I had finally discovered that the strange noise being made in the treetops was a juvenile barred owl. It was so strange to see how different yet similar they are to adults. I couldn't really tell any difference in the field markings but there was something about the way the owl looked that screamed "inexperienced animal."
It was really fun to watch how the birds responded to this predatory energy in the landscape.
When I first saw it up in the oak tree, all the woodpeckers that feed in our backyard were alarming and circling up to watch the owl. This was the first time I could ever truly confirm hairy woodpecker alarm calls and it was very instructive to learn about their behavior. They didn’t so much make any different calls than they usually do but their alarm calls were more frequent than usual and they hopped up the trees to make a big circle around the owl. Nuthatches were getting in on the alarms too. At one point the owl swooped in after one of the woodpeckers but missed. He seemed to accept defeat at that point because he flew off and the woodpeckers chilled out.
Over the next few days I saw the owl a few more times. Usually for a good part of every day I could go out and hear alarms coming from various parts of the landscape. It was obviously hanging out close by.
Then one evening I was sitting at my desk when at the window I caught some movement out of my eye and heard the thwap as a large wing hit my window! I was certain it was the barred owl and rushed to look out. It seemed to have pounced on something and then disappeared. I ran outside and looked out into the fading light over the lawn and sitting on top of our bean trellis was the Barred Owl.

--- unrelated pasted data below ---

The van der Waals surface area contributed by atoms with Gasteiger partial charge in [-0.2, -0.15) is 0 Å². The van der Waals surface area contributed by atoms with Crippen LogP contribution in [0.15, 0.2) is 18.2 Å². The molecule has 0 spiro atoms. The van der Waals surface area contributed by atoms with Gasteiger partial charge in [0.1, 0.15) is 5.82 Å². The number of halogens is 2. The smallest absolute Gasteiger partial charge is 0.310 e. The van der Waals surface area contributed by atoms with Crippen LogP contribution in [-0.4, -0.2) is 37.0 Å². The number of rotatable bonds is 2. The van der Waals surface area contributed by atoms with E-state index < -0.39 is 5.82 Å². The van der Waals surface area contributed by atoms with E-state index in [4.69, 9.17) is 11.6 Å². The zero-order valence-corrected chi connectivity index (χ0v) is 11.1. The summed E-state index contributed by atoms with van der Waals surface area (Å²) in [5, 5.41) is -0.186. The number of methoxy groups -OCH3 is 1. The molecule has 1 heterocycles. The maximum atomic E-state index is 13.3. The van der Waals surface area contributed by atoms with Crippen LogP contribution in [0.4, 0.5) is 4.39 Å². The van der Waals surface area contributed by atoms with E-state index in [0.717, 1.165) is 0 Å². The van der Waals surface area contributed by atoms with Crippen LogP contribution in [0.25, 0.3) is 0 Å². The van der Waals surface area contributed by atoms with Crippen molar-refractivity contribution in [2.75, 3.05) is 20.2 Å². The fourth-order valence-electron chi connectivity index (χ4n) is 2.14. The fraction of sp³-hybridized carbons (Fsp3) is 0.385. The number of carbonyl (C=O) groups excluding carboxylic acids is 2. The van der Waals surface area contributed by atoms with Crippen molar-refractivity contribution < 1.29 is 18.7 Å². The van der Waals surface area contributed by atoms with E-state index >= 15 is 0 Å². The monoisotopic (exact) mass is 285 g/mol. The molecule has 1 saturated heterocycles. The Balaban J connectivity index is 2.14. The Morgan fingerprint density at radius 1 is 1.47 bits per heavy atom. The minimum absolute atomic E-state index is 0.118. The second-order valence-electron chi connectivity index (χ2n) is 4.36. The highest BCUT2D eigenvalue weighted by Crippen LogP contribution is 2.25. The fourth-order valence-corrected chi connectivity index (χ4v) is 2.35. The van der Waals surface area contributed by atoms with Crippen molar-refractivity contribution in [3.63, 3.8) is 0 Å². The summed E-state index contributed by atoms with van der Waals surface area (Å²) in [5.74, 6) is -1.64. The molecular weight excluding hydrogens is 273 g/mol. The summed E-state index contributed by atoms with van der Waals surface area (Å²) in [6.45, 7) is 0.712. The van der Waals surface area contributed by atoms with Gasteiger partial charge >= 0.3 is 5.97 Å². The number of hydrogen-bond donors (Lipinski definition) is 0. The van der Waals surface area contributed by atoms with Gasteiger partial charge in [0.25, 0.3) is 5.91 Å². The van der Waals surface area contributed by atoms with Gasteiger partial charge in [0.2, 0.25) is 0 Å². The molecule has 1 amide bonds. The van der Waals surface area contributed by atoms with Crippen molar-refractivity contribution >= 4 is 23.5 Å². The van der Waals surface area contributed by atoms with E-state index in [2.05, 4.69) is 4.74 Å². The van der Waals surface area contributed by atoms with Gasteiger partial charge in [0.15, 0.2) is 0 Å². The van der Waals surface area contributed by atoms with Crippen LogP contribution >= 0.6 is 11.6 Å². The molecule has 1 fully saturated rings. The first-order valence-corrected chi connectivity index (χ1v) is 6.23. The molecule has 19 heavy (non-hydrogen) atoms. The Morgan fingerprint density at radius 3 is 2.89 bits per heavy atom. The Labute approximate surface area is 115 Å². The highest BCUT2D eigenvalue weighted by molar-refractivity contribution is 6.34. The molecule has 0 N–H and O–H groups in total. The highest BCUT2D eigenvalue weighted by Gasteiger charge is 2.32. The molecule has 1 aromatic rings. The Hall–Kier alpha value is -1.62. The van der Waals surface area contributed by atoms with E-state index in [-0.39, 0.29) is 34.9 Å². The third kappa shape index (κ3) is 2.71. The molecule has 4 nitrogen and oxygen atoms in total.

It looked at me briefly & then swooped down into the garden. That’s when I heard the airy whistle sound again but it wasn’t coming from where I expected. I looked up and sitting on our pea trellis was a second Owl.
I couldn’t believe it. Now there were two of them. The first one flew up to a low perch and the newly located owl pounced down onto the lawn. I found a place to sit and watch. They did this sequence of behavior over and over again. Perching low for a bit and then diving down apparently attempting to catch something on the ground.
So what were they hunting? Can you guess what it was?
I was in utter amazement of what I was seeing and as the light faded the cricket chorus was incredible. The scene seemed like something out of a fantasy. It’s not every day you get to watch the synchronized hunting patterns of two Juvenile Barred owls. It seemed too good to be true.
But I still had this question of what the owls were hunting. Why do they keep pouncing down like that? Are they missing their target? Maybe they’re hunting something that’s very abundant.
I watched one dive down and then like a vacuum of silence where it had pounced the cricket chorus stopped and I suddenly realized what they were hunting. The cricket larder was on and they were having a feast on my lawn. What better way for Juvenile owls to hone their hunting skills than by practicing with large tasty insects that make a lot of noise?
As the last light waned from the sky I moved quietly back across the lawn trying to not disturb the crickets in their songs and slipped inside the house to leave the owls in their hunting.